Today, thanks to years of good administration – Ferrarotti observes – Roman suburbs have evolved. Suburbia, together with historical Rome, have merged into a real capital. A celebrity like “Michele Placido is now on stage in Tor Bella Monaca, a very peripheral borgata (eg a working class suburb).”

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According to Ferrarotti there are no potentially explosive suburbs in Rome such as those in Paris since immigration is recent here. In 15 years, perhaps, Roman immigrants’ children and grand-children will protest for their rights.

Rome as a capital, Ferrarotti believes, is more Mediterranean than European, due to both her nature and her mediation capabilities. However she is also a religious capital, like Mecca or Jerusalem, which makes Rome something way beyond Europe (observation quoted in our first post, a sort of introduction to this blog).

The problem has always been that of urban planning management, although the old alliance among real estate business, finance and political power seems broken today thanks to increasing democracy. There is a tendency towards polycentrism, which is good since the city is allowed to breathe.

In short, Rome is not matrigna (stepmother) anymore, as Ferrarotti had called her in 1991.

“Today Rome has become alma mater (Latin for nourishing mother) even though she is also at times lupa (she-wolf) with her children.” Places once bleak like Quarticciolo or Alessandrino are now urban areas. “Instead of a progressively rotting suburbia we have had a process of social auto-promotion: unlike other large cities no favelas have developed here.”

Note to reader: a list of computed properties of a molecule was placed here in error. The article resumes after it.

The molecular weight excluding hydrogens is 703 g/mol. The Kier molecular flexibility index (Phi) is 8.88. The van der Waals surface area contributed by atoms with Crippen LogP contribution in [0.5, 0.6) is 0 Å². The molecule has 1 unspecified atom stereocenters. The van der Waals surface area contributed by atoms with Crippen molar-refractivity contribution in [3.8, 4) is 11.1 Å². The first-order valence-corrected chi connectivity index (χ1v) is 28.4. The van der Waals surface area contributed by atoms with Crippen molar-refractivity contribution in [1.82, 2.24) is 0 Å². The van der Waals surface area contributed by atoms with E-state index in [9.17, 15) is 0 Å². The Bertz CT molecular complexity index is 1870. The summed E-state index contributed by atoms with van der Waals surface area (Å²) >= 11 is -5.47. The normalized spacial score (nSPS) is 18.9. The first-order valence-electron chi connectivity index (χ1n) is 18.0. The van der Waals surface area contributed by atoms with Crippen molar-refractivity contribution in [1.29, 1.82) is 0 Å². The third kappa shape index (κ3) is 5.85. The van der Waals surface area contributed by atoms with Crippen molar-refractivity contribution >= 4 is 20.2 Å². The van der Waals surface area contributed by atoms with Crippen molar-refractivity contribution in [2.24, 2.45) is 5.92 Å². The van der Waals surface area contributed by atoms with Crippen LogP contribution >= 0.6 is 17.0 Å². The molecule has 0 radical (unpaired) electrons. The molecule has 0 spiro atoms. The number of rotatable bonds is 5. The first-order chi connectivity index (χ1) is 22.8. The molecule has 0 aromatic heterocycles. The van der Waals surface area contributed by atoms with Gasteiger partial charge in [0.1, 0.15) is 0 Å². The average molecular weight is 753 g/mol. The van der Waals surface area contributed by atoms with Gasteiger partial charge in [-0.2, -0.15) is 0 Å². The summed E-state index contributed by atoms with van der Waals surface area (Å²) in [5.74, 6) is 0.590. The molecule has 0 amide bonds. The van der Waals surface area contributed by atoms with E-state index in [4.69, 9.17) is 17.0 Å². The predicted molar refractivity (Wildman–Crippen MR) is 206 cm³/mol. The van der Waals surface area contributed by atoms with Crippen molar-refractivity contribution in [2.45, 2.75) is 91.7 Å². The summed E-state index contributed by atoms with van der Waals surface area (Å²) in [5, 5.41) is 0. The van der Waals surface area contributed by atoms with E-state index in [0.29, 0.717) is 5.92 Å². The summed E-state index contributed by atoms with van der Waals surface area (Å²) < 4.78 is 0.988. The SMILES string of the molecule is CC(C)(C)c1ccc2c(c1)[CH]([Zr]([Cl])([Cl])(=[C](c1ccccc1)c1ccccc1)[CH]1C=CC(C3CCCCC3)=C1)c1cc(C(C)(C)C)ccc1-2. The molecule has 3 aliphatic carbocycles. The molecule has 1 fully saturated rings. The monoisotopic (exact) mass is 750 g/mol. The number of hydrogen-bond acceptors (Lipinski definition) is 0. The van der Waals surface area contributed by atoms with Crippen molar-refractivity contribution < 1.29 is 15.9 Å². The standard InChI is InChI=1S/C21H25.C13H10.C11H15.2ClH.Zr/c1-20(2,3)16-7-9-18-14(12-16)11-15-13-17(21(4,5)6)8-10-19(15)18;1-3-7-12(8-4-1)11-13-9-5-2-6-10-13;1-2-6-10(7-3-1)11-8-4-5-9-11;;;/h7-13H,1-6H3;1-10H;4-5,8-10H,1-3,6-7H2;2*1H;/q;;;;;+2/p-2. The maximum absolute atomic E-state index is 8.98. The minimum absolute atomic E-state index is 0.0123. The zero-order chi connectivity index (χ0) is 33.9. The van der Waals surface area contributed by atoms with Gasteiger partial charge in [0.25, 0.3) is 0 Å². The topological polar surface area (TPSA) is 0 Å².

Capitoline She-Wolf. Rome, Musei Capitolini. Public domain

2. Now the november 2005 article appeared in Rome’s daily Il Messaggero.

Professor Ferrarotti, do you think Prodi is right? Will Italian suburbs be on fire as it happened in France?

“No, Italian suburbs have nothing in common with the Parisian banlieue.”

What is the difference?
“A third generation of immigrants – children and grand-children of the old pieds-noirs – inhabits the Parisian banlieue and feels that they are rightful French citizens. In schools though francocentrism is dominant while Maghrebine culture and roots are ignored, which alienates these youngsters from society. First-generation immigrants had shown gratitude to France that had hosted them. The second and third generation, on the other hand, observe how their fathers are threatened by ostracism, which turns the old gratitude into hate. It is a tragedy and no parallel can be drawn between the French and the Italian situation”.

Italian suburbs are then the best of possible worlds?
“I wrote a book in 1970, Roma da Capitale a periferia (“Rome from Capital to Suburbia”). Today I would rather speak of Rome’s transformation from suburbia into a real capital. Slums have disappeared. In Alessandrina, a borgata, 50 percent of the students are non-EU. They don’t have problems. It’s their teachers who have problems, instead.”

Why, Professor?
Because these non-EU kids’ parents earn more than the Italian teachers themselves, who, despite their being badly paid, must increase their efforts when facing a multiethnic audience. Therefore they lose their motivation. Were I a politician I would rather worry for possible protests by underpaid teachers and young unemployed graduates. These, not the immigrants, are the new poverty-stricken people in Italy, which could give rise to explosive protests”